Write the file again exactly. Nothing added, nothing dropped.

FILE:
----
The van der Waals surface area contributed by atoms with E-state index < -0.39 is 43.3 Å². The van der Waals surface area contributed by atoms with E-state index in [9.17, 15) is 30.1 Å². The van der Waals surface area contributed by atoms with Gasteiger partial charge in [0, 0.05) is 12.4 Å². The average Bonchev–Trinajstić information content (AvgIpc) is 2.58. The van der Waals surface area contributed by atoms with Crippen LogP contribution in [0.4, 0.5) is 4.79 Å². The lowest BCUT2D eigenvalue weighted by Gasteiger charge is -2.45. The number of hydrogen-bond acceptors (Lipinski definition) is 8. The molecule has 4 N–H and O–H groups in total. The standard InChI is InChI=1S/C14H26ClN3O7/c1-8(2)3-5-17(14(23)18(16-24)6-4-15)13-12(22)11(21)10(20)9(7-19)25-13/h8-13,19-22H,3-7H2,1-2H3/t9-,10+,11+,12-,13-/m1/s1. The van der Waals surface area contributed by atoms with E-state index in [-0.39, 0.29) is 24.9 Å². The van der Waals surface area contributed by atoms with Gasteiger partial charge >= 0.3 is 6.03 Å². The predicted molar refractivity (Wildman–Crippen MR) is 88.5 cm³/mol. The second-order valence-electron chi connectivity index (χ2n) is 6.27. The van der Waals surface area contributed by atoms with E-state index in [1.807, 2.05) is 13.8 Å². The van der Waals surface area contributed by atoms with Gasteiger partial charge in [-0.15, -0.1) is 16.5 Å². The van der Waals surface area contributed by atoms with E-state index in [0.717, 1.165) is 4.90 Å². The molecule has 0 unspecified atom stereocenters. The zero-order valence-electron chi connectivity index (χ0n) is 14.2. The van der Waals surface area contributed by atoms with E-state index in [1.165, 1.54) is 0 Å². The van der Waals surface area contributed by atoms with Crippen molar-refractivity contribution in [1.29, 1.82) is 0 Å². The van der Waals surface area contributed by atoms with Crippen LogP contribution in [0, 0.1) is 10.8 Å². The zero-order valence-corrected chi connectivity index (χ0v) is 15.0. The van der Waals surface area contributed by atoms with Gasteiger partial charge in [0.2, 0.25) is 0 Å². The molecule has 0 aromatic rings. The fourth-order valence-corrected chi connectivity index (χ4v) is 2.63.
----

The van der Waals surface area contributed by atoms with E-state index < -0.39 is 43.3 Å². The van der Waals surface area contributed by atoms with E-state index in [9.17, 15) is 30.1 Å². The van der Waals surface area contributed by atoms with Gasteiger partial charge in [0, 0.05) is 12.4 Å². The average Bonchev–Trinajstić information content (AvgIpc) is 2.58. The van der Waals surface area contributed by atoms with Crippen LogP contribution in [0.4, 0.5) is 4.79 Å². The lowest BCUT2D eigenvalue weighted by Gasteiger charge is -2.45. The number of hydrogen-bond acceptors (Lipinski definition) is 8. The molecule has 4 N–H and O–H groups in total. The standard InChI is InChI=1S/C14H26ClN3O7/c1-8(2)3-5-17(14(23)18(16-24)6-4-15)13-12(22)11(21)10(20)9(7-19)25-13/h8-13,19-22H,3-7H2,1-2H3/t9-,10+,11+,12-,13-/m1/s1. The van der Waals surface area contributed by atoms with E-state index in [-0.39, 0.29) is 24.9 Å². The van der Waals surface area contributed by atoms with Gasteiger partial charge >= 0.3 is 6.03 Å². The predicted molar refractivity (Wildman–Crippen MR) is 88.5 cm³/mol. The second-order valence-electron chi connectivity index (χ2n) is 6.27. The van der Waals surface area contributed by atoms with E-state index in [1.807, 2.05) is 13.8 Å². The van der Waals surface area contributed by atoms with Gasteiger partial charge in [-0.15, -0.1) is 16.5 Å². The van der Waals surface area contributed by atoms with E-state index in [0.717, 1.165) is 4.90 Å². The molecule has 0 unspecified atom stereocenters. The zero-order valence-electron chi connectivity index (χ0n) is 14.2. The van der Waals surface area contributed by atoms with E-state index in [1.165, 1.54) is 0 Å². The van der Waals surface area contributed by atoms with Crippen molar-refractivity contribution in [1.29, 1.82) is 0 Å². The van der Waals surface area contributed by atoms with Crippen LogP contribution in [0, 0.1) is 10.8 Å². The zero-order valence-corrected chi connectivity index (χ0v) is 15.0. The van der Waals surface area contributed by atoms with Gasteiger partial charge in [0.2, 0.25) is 0 Å². The molecule has 0 aromatic rings. The fourth-order valence-corrected chi connectivity index (χ4v) is 2.63.